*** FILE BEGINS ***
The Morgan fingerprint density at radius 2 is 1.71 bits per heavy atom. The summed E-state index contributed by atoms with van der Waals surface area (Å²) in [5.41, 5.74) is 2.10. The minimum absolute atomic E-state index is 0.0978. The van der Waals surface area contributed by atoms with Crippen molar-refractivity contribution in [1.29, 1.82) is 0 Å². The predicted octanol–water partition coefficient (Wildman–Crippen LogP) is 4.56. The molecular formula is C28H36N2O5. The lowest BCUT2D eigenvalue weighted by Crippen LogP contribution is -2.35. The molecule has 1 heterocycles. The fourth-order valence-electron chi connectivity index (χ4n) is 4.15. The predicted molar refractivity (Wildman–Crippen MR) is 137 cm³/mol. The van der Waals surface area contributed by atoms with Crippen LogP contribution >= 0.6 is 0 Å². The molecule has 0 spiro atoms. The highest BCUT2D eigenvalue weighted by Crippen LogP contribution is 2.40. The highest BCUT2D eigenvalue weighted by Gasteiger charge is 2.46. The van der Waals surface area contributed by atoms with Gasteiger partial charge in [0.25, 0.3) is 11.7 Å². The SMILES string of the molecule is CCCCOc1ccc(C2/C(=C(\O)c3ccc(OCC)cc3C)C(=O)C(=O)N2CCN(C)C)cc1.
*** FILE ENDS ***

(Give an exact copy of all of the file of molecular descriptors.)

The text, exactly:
The Morgan fingerprint density at radius 2 is 1.71 bits per heavy atom. The summed E-state index contributed by atoms with van der Waals surface area (Å²) in [5.41, 5.74) is 2.10. The minimum absolute atomic E-state index is 0.0978. The van der Waals surface area contributed by atoms with Crippen molar-refractivity contribution in [1.29, 1.82) is 0 Å². The predicted octanol–water partition coefficient (Wildman–Crippen LogP) is 4.56. The molecular formula is C28H36N2O5. The lowest BCUT2D eigenvalue weighted by Crippen LogP contribution is -2.35. The molecule has 1 heterocycles. The fourth-order valence-electron chi connectivity index (χ4n) is 4.15. The predicted molar refractivity (Wildman–Crippen MR) is 137 cm³/mol. The van der Waals surface area contributed by atoms with Crippen LogP contribution >= 0.6 is 0 Å². The molecule has 0 spiro atoms. The highest BCUT2D eigenvalue weighted by Crippen LogP contribution is 2.40. The highest BCUT2D eigenvalue weighted by Gasteiger charge is 2.46. The van der Waals surface area contributed by atoms with Gasteiger partial charge in [0.25, 0.3) is 11.7 Å². The SMILES string of the molecule is CCCCOc1ccc(C2/C(=C(\O)c3ccc(OCC)cc3C)C(=O)C(=O)N2CCN(C)C)cc1.